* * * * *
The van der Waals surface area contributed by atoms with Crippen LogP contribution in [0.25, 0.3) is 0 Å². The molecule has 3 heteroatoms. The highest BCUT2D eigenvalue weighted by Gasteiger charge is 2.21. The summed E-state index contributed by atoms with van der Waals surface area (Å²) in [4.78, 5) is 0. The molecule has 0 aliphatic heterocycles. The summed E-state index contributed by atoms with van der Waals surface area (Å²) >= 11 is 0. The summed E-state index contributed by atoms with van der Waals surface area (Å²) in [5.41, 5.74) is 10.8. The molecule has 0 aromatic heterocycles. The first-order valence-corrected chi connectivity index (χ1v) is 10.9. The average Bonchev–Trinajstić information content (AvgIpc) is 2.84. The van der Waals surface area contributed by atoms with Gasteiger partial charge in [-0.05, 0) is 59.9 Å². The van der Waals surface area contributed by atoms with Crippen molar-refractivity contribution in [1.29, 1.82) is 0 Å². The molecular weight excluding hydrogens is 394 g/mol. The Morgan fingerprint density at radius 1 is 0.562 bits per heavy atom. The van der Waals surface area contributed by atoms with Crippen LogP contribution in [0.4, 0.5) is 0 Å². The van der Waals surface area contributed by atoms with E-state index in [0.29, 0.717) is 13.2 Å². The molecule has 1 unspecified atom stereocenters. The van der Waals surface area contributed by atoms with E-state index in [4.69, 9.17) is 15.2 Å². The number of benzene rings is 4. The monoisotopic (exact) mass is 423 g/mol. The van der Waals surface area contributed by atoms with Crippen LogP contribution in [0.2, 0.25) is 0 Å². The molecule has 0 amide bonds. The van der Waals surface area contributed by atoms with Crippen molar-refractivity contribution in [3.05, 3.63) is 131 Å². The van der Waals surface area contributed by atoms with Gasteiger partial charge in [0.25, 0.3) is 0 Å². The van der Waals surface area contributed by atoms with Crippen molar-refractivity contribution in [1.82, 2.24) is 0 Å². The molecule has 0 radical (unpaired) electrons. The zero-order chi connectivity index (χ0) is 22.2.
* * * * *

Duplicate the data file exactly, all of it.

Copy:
The van der Waals surface area contributed by atoms with Crippen LogP contribution in [0.25, 0.3) is 0 Å². The molecule has 3 heteroatoms. The highest BCUT2D eigenvalue weighted by Gasteiger charge is 2.21. The summed E-state index contributed by atoms with van der Waals surface area (Å²) in [4.78, 5) is 0. The molecule has 0 aliphatic heterocycles. The summed E-state index contributed by atoms with van der Waals surface area (Å²) >= 11 is 0. The summed E-state index contributed by atoms with van der Waals surface area (Å²) in [5.41, 5.74) is 10.8. The molecule has 0 aromatic heterocycles. The first-order valence-corrected chi connectivity index (χ1v) is 10.9. The average Bonchev–Trinajstić information content (AvgIpc) is 2.84. The van der Waals surface area contributed by atoms with Gasteiger partial charge in [-0.05, 0) is 59.9 Å². The van der Waals surface area contributed by atoms with Crippen molar-refractivity contribution in [1.29, 1.82) is 0 Å². The molecular weight excluding hydrogens is 394 g/mol. The Morgan fingerprint density at radius 1 is 0.562 bits per heavy atom. The van der Waals surface area contributed by atoms with Crippen LogP contribution in [0.4, 0.5) is 0 Å². The van der Waals surface area contributed by atoms with E-state index in [0.29, 0.717) is 13.2 Å². The molecule has 1 unspecified atom stereocenters. The van der Waals surface area contributed by atoms with E-state index in [4.69, 9.17) is 15.2 Å². The number of benzene rings is 4. The monoisotopic (exact) mass is 423 g/mol. The van der Waals surface area contributed by atoms with Crippen LogP contribution in [0.2, 0.25) is 0 Å². The molecule has 0 amide bonds. The van der Waals surface area contributed by atoms with Crippen molar-refractivity contribution in [3.05, 3.63) is 131 Å². The van der Waals surface area contributed by atoms with Gasteiger partial charge in [0.25, 0.3) is 0 Å². The van der Waals surface area contributed by atoms with Crippen molar-refractivity contribution in [1.82, 2.24) is 0 Å². The molecule has 0 radical (unpaired) electrons. The zero-order chi connectivity index (χ0) is 22.2.